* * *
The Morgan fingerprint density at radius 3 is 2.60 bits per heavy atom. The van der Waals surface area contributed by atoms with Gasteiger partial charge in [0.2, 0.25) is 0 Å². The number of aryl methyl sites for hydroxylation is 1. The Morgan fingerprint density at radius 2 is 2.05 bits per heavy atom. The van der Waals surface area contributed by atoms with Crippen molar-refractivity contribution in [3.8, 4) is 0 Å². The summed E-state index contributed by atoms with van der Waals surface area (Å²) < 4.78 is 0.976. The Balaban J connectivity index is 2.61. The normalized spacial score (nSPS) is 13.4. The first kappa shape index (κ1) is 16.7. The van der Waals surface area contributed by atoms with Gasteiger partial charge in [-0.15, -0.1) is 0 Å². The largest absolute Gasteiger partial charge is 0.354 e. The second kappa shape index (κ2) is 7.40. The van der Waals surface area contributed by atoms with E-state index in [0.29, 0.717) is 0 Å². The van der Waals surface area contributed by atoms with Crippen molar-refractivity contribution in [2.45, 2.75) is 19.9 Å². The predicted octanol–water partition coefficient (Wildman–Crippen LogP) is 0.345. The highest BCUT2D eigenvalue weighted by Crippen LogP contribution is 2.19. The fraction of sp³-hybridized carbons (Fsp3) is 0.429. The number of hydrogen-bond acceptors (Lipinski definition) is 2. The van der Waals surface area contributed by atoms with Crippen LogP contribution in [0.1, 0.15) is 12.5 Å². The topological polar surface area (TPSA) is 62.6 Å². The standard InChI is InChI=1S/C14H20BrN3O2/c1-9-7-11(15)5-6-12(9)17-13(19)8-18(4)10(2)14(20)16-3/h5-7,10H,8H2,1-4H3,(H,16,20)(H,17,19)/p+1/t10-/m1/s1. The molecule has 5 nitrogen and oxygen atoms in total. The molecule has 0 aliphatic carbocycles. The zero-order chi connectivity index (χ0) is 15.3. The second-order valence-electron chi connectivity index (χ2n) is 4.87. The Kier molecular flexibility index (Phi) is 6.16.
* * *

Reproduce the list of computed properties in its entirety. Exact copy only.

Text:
The Morgan fingerprint density at radius 3 is 2.60 bits per heavy atom. The van der Waals surface area contributed by atoms with Gasteiger partial charge in [0.2, 0.25) is 0 Å². The number of aryl methyl sites for hydroxylation is 1. The Morgan fingerprint density at radius 2 is 2.05 bits per heavy atom. The van der Waals surface area contributed by atoms with Crippen molar-refractivity contribution in [3.8, 4) is 0 Å². The summed E-state index contributed by atoms with van der Waals surface area (Å²) < 4.78 is 0.976. The Balaban J connectivity index is 2.61. The normalized spacial score (nSPS) is 13.4. The first kappa shape index (κ1) is 16.7. The van der Waals surface area contributed by atoms with Gasteiger partial charge in [-0.15, -0.1) is 0 Å². The largest absolute Gasteiger partial charge is 0.354 e. The second kappa shape index (κ2) is 7.40. The van der Waals surface area contributed by atoms with E-state index in [0.29, 0.717) is 0 Å². The van der Waals surface area contributed by atoms with Crippen molar-refractivity contribution in [2.45, 2.75) is 19.9 Å². The predicted octanol–water partition coefficient (Wildman–Crippen LogP) is 0.345. The highest BCUT2D eigenvalue weighted by Crippen LogP contribution is 2.19. The fraction of sp³-hybridized carbons (Fsp3) is 0.429. The number of hydrogen-bond acceptors (Lipinski definition) is 2. The van der Waals surface area contributed by atoms with Crippen LogP contribution in [0.1, 0.15) is 12.5 Å². The topological polar surface area (TPSA) is 62.6 Å². The standard InChI is InChI=1S/C14H20BrN3O2/c1-9-7-11(15)5-6-12(9)17-13(19)8-18(4)10(2)14(20)16-3/h5-7,10H,8H2,1-4H3,(H,16,20)(H,17,19)/p+1/t10-/m1/s1. The molecule has 5 nitrogen and oxygen atoms in total. The molecule has 0 aliphatic carbocycles. The zero-order chi connectivity index (χ0) is 15.3. The second-order valence-electron chi connectivity index (χ2n) is 4.87. The Kier molecular flexibility index (Phi) is 6.16.